Might as well start moving my reviews over to Booklikes by moving the one with the most "like"s. Enjoy.


I can't review The Hobbit: it's part of me, so I can't be objective.  

Instead, kick on the karaoke machine. 

He Didn’t Mean To Adventure


- The story of The Hobbit, singable to the tune of Billy Joel’s “We Didn’t Start the Fire


Bilbo is respectable in Bag End Under Hill
Till “Gandalf tea Wednesday” and a rune scratched on his door.
Fili Kili Ori Óin, Dori Nori Bombur Glóin
Bifur, Dwalin, Bofur, Balin – are there any more?!
Yes: Thorin especially; Gandalf makes fourteen
An Unexpected Party, and a burglar with no choice.
Green Dragon, Bywater, Trolls consider slaughter:
Bert, Tom, and William – Gandalf throws his voice.


     Bilbo: I didn’t mean to adventure
     Minding my own business,
     Then all things went amiss
     I didn’t mean to adventure
     Taken from my doorstep
     Now with Gandalf I schlep


Heading on to Rivendell, Elrond’s House where elves yet dwell

Moon runes, Elf tunes, but it’s not long before:
Thunderstorms, giants swarm, misery is uniform
Captured by the Goblins, but Gandalf comes through once more
Goblin King, a missing Ring(!), Bilbo makes good use of Sting
A game of Riddles in the Dark, Gollum’s bite’s worse than his bark
Balin is sharp-sighted, the party’s reunited,
Bilbo appears, Dwarves cheer, Gandalf is delighted.


     Bilbo: I didn’t mean to adventure
     Wish that singing was my kettle
     Not Elves in fine fettle
     I didn’t mean to adventure
     Almost served like mutton
     Then lost all my buttons


From the frying pan of Goblin fray to Wargs and wolves, ya harri hey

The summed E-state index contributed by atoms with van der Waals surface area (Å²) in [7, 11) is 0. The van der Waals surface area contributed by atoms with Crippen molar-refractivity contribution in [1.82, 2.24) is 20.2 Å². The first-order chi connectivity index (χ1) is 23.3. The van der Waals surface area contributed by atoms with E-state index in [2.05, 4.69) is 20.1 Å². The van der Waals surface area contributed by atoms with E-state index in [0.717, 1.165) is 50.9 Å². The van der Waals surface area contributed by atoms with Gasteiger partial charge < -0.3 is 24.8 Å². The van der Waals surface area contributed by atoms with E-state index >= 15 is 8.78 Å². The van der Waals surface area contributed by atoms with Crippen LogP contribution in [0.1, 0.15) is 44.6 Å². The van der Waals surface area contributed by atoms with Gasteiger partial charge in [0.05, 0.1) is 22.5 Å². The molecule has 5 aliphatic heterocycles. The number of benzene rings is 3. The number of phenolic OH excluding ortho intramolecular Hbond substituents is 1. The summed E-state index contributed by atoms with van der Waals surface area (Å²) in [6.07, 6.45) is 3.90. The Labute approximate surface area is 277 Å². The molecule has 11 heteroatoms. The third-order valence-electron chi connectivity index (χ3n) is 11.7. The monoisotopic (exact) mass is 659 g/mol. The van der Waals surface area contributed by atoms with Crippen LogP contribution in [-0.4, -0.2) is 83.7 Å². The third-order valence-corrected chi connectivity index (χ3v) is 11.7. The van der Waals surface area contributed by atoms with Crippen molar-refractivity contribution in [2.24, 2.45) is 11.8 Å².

An eye-opener and no mistake, racket keeps Eagles awake
A night spent in an eyrie, Beorn’s house is more cheery
Ponies serve up honey-cake, with dogs and rams – no chops or steak
Beorn gives good advice (maybe should’ve told ‘em twice)
Black squirrels and butterflies, cobwebs and insect eyes
White hart frustrates, Bombur is a dead weight
Vanishing feast agonize, all lose their heads (no real surprise)


     Bilbo: I didn’t mean to adventure
     I don’t think I’m an asset -
     Are we nearly there yet?
     I didn’t mean to adventure
     The Road goes ever on
     That’s why I’m woebegone


Bilbo’s nearly caught in webs : courage peaks as daylight ebbs
Attercop, Attercop, monster spiders nearly get the drop
Thorin caught by Woodelves, the rest made prisoners themselves -
Butler and guard drink till they drop; barrels float, Bilbo atop
Bilbo starts to cough and sneeze; Fili says No apples, please!
Desolation of the Dragon, now it’s all up to Burglar Baggins!


     Bilbo: I didn’t mean to adventure
     Hope I come in useful
     Not look too much a fool
     I didn’t mean to adventure
     Once I blew smokerings
     Now I’ve got this joke Ring


Bilbo ‘thags you very buch’ old black snail-cracking thrush